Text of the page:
ventilation would be the air flow rate, in cubic feet per minute (cfm) 
or cubic meters per second, or the face velocity at the location where 
a user would work, in feet per minute (fpm) or meters per second face 
velocity. Based on both modeling and exposure data from one study (ICF, 
2006a; Linnel, 2003), an appropriate air flow rate for nPB-based 
aerosols would be greater than 1900 cfm and an appropriate face 
velocity would be 170 fpm. Alternatively, we considered requiring that 
facilities meet the guidelines for face velocity in spray booths from 
the ACGIH Ventilation Manual, in the range of 100 to 150 fpm, depending 
on the specific type of booth (ACGIH, 2002).
    These options would appear to provide greater flexibility for 
industry compared to finding nPB unacceptable in aerosol solvents. 
However, our understanding is that in most aerosol applications, it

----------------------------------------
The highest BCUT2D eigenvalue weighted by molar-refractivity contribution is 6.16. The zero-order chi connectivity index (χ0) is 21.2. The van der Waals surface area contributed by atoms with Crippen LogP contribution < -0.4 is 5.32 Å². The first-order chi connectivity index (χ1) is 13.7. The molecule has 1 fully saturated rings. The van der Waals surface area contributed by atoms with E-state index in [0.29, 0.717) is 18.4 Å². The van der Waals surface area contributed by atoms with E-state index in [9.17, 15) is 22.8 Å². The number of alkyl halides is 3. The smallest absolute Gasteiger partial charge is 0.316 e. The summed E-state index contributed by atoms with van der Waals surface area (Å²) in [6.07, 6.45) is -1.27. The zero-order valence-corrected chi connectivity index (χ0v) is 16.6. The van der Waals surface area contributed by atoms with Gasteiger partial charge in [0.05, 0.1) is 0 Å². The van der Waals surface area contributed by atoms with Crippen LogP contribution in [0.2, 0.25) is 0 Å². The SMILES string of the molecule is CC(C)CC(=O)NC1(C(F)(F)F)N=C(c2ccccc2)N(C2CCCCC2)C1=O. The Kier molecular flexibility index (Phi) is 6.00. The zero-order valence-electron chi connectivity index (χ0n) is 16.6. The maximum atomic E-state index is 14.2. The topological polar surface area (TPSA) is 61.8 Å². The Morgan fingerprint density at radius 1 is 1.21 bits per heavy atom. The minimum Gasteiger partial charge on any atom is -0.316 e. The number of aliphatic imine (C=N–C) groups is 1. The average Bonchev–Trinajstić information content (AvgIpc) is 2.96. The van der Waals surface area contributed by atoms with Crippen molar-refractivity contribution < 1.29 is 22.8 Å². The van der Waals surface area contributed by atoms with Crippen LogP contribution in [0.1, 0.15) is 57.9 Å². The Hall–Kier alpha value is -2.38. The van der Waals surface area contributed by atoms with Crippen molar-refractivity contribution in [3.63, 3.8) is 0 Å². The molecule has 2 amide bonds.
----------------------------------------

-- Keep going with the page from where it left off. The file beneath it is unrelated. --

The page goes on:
might not be feasible to install adequate ventilation, and thus, to 
reduce human health risks. In the case of benchtop cleaning or 
degreasing, such as during rework of individual parts that are not yet 
sufficiently clean, it is possible to transport the part to a hood or 
spray booth to provide sufficient ventilation. However, for 
applications that require in-place cleaning such as cleaning energized 
electrical contacts and switches, maintenance in underground mines, or 
cleaning hot elevator motors, it is not feasible to install ventilation 
equipment in place or to remove the parts for cleaning in ventilation 
equipment (CSMA, 1998; Linnell, 2003). Information available to EPA 
shows that benchtop cleaning is perhaps 25% or less of the market for 
the ODS being replaced in aerosols (US EPA, 2004) and that electrical 
contact cleaning makes up the vast majority of the market for nPB-based 
aerosols (Williams, 2005); thus, we expect that necessary ventilation 
cannot be installed in most aerosol applications for nPB. It would be 
difficult to explain and potentially confusing for users that an 
aerosol product may be used for cleaning in one location in a facility, 
but not in another, particularly when the ODS being substituted for